Nkx2.5+ Cardiomyoblasts Contribute to Cardiomyogenesis in the Neonatal Heart.

Journal: 
Sci Rep
Publication Year: 
2017
Authors: 
Vahid Serpooshan
Yuan-Hung Liu
Jan W Buikema
Francisco X Galdos
Orlando Chirikian
Sharon Paige
Sneha Venkatraman
Anusha Kumar
David R Rawnsley
Xiaojing Huang
Daniel A Pijnappels
Sean M Wu
PubMed link: 
28974782
Public Summary: 
During normal lifespan, the mammalian heart undergoes limited renewal of cardiomyocytes. While the exact mechanism for this renewal remains unclear, two possibilities have been proposed: differentiated myocyte replication and progenitor/immature cell differentiation. This study aimed to characterize a population of cardiomyocyte precursors in the neonatal heart and to determine their requirement for cardiac development. By tracking the expression of an embryonic Nkx2.5 cardiac enhancer, we identified cardiomyoblasts capable of differentiation into striated cardiomyocytes in vitro. Genome-wide expression profile of neonatal Nkx2.5+ cardiomyoblasts showed the absence of sarcomeric gene and the presence of cardiac transcription factors. To determine the lineage contribution of the Nkx2.5+ cardiomyoblasts, we generated a doxycycline suppressible Cre transgenic mouse under the regulation of the Nkx2.5 enhancer and showed that neonatal Nkx2.5+ cardiomyoblasts mature into cardiomyocytes in vivo. Ablation of neonatal cardiomyoblasts resulted in ventricular hypertrophy and dilation, supporting a functional requirement of the Nkx2.5+ cardiomyoblasts. This study provides direct lineage tracing evidence that a cardiomyoblast population contributes to cardiogenesis in the neonatal heart. The cell population identified here may serve as a promising therapeutic for pediatric cardiac regeneration.
Scientific Abstract:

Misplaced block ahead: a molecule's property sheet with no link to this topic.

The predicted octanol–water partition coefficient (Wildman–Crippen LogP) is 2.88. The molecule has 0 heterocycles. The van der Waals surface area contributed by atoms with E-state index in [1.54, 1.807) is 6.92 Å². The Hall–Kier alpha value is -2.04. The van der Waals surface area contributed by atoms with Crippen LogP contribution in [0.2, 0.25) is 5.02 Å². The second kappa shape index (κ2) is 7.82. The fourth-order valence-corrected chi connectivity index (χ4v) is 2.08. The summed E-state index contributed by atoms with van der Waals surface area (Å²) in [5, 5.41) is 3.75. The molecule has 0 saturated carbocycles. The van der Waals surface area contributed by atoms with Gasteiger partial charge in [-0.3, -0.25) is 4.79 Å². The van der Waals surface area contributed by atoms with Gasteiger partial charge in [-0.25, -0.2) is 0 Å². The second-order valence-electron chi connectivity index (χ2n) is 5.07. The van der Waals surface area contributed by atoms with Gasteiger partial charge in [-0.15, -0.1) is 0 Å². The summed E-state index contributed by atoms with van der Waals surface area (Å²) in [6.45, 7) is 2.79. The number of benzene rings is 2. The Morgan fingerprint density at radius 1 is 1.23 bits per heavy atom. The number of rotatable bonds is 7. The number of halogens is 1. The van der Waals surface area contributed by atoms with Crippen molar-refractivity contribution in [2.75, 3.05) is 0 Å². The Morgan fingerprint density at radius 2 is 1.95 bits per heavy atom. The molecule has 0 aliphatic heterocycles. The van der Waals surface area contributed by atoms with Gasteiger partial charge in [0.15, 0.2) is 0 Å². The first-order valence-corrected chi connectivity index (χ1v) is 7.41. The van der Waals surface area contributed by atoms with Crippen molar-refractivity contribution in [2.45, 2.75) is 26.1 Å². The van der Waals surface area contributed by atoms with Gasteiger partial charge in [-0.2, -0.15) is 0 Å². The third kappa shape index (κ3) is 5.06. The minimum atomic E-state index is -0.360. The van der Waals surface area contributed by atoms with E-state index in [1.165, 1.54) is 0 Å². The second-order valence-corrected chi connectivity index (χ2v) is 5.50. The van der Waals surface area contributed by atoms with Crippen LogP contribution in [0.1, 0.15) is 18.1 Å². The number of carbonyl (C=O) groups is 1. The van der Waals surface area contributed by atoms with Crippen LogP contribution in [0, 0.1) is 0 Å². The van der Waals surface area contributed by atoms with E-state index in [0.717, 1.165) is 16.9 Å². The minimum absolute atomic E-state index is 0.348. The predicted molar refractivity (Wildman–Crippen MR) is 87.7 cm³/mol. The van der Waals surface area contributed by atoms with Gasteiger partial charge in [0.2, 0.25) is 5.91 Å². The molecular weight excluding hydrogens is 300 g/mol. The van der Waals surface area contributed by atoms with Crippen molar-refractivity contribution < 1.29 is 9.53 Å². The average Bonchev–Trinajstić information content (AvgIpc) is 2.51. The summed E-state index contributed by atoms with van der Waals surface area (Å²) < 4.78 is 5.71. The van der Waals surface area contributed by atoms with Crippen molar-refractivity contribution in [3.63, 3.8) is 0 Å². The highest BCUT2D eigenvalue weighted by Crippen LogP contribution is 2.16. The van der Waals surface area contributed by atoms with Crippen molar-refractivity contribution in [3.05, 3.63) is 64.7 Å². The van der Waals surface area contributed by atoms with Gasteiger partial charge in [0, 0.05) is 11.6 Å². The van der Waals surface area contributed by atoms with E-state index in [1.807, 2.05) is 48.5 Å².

During normal lifespan, the mammalian heart undergoes limited renewal of cardiomyocytes. While the exact mechanism for this renewal remains unclear, two possibilities have been proposed: differentiated myocyte replication and progenitor/immature cell differentiation. This study aimed to characterize a population of cardiomyocyte precursors in the neonatal heart and to determine their requirement for cardiac development. By tracking the expression of an embryonic Nkx2.5 cardiac enhancer, we identified cardiomyoblasts capable of differentiation into striated cardiomyocytes in vitro. Genome-wide expression profile of neonatal Nkx2.5+ cardiomyoblasts showed the absence of sarcomeric gene and the presence of cardiac transcription factors. To determine the lineage contribution of the Nkx2.5+ cardiomyoblasts, we generated a doxycycline suppressible Cre transgenic mouse under the regulation of the Nkx2.5 enhancer and showed that neonatal Nkx2.5+ cardiomyoblasts mature into cardiomyocytes in vivo. Ablation of neonatal cardiomyoblasts resulted in ventricular hypertrophy and dilation, supporting a functional requirement of the Nkx2.5+ cardiomyoblasts. This study provides direct lineage tracing evidence that a cardiomyoblast population contributes to cardiogenesis in the neonatal heart. The cell population identified here may serve as a promising therapeutic for pediatric cardiac regeneration.